Now that I was looking, and we were crawling slowly enough to see, I could tell that it was very windy. The people crowding toward the gate gripped their hats and tugged their hair out of their faces. Their clothes billowed around them. I also noticed that the color red was everywhere. Red shirts, red hats, red flags dripping like long ribbons beside the gate, whipping in the wind��as I watched, the brilliant crimson scarf one woman had tied around her hair was caught in a sudden gust. It twisted up into the air above her, writhing like it was alive. She reached for it, jumping in the air, but it continued to flutter higher, a patch of bloody color against the dull, ancient walls.
"Bella." Alice spoke quickly in a fierce, low voice. "I can't see what the guard here will decide now��if this doesn't work, you're going to have to go in alone. You're going to have to run. Just keep asking for the Palazzo dei Priori, and running in the direction they tell you. Don't get lost."
"Palazzo dei Priori, Palazzo dei Priori," I repeated the name over and over again, trying to get it down.
"Or 'the clock tower,' if they speak English. I'll go around and try to find a secluded spot somewhere behind the city where I can go over the wall."
I nodded. "Palazzo dei Priori."
"Edward will be under the clock tower, to the north of the square. There's a narrow alleyway on the right, and he'll be in the shadow there. You have to get his attention before he can move into the sun."
I nodded furiously.
Alice was near the front of the line. A man in a navy blue uniform was directing the flow of traffic, turning the cars away from the full lot. They U-turned and headed back to find a place beside the road. Then it was Alice's turn.
The uniformed man motioned lazily, not paying attention. Alice accelerated, edging around him and heading for the gate. He shouted something at us, but held his ground, waving frantically to keep the next car from following our bad example.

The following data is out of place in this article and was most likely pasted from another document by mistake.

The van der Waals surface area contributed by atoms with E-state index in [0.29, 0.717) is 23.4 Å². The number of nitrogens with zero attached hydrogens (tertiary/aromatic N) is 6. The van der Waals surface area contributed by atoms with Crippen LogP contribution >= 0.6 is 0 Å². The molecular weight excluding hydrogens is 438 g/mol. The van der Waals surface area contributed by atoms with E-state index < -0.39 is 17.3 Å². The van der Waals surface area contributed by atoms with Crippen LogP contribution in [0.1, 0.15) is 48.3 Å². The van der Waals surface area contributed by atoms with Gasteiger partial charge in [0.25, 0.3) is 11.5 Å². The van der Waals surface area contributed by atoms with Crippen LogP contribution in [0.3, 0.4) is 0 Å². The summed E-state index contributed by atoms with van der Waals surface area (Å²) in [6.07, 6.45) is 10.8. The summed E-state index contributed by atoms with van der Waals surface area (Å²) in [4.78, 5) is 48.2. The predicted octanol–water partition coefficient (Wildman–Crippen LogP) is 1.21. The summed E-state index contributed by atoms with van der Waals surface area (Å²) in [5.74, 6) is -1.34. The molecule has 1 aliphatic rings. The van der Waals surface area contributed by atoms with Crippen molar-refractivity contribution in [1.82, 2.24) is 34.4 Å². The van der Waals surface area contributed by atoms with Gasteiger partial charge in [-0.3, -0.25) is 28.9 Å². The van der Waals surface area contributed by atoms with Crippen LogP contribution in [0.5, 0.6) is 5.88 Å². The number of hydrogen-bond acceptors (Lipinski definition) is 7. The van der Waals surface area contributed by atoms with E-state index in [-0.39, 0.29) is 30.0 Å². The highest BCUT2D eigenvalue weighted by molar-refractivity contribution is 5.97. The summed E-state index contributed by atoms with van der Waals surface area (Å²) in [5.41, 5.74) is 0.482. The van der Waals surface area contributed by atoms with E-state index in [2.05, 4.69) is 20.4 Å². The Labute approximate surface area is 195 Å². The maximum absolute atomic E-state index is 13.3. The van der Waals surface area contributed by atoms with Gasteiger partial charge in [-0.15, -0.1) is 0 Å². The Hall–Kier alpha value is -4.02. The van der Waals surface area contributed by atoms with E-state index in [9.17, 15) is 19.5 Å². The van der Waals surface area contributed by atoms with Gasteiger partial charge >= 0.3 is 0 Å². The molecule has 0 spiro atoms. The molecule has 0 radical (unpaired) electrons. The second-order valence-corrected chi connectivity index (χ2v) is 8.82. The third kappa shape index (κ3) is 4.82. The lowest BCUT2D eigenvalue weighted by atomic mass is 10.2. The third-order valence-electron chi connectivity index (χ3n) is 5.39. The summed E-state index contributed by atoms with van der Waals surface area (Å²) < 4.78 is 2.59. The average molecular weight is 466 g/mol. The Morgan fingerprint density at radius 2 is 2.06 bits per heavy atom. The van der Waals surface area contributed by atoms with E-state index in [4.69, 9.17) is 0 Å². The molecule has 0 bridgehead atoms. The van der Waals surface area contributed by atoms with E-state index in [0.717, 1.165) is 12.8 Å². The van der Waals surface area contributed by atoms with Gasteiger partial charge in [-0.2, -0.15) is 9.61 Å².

The man at the gate wore a matching uniform. As we approached him, the throngs of tourists passed, crowding the sidewalks, staring curiously at the pushy, flashy Porsche.
The guard stepped into the middle of the street. Alice angled the car carefully before she came to a full stop. The sun beat against my window, and she was in shadow. She swiftly reached behind the seat and grabbed something from her bag.
The guard came around the car with an irritated expression, and tapped on her window angrily.
She rolled the window down halfway, and I watched him do a double take when he saw the face behind the dark glass.
"I'm sorry, only tour buses allowed in the city today, miss," he said in English, with a heavy accent. He was apologetic, now, as if he wished he had better news for the strikingly beautiful woman.
"It's a private tour," Alice said, flashing an alluring smile. She reached her hand out cf the window, into the sunlight. I froze, until I realized she was wearing an elbow-length, tan glove. She took his hand, still raised from tapping her window, and pulled it into the car. She put something into his palm, and folded his fingers around it.
His face was dazed as he retrieved his hand and stared at the thick roll of money he now held. The outside bill was a thousand dollar bill.
"Is this a joke?" he mumbled.
Alice's smile was blinding. "Only if you think it's funny."
He looked at her, his eyes staring wide. I glanced nervously at the clock on the dash. If Edward stuck to his plan, we had only five minutes left.
"I'm in a wee bit of a hurry," she hinted, still smiling.
The guard blinked twice, and then shoved the money inside his vest. He took a step away from the window and waved us on. None of the passing people seemed to notice the quiet exchange. Alice drove into the city, and we both sighed in relief.
The street was very narrow, cobbled with the same color stones as the faded cinnamon brown buildings that darkened the street with their shade. It had the feel of an alleyway. Red flags decorated the walls, spaced only a few yards apart, flapping in the wind that whistled through the narrow lane.
It was crowded, and the foot traffic slowed our progress.
"Just a little farther," Alice encouraged me; I was gripping the door handle, ready to throw myself into the street as soon as she spoke the word.
She drove in quick spurts and sudden stops, and the people in the crowd shook their fists at us and said angry words that I was glad I couldn't understand. She turned onto a little path that couldn't have been meant for cars; shocked people had to squeeze into doorways as we scraped by.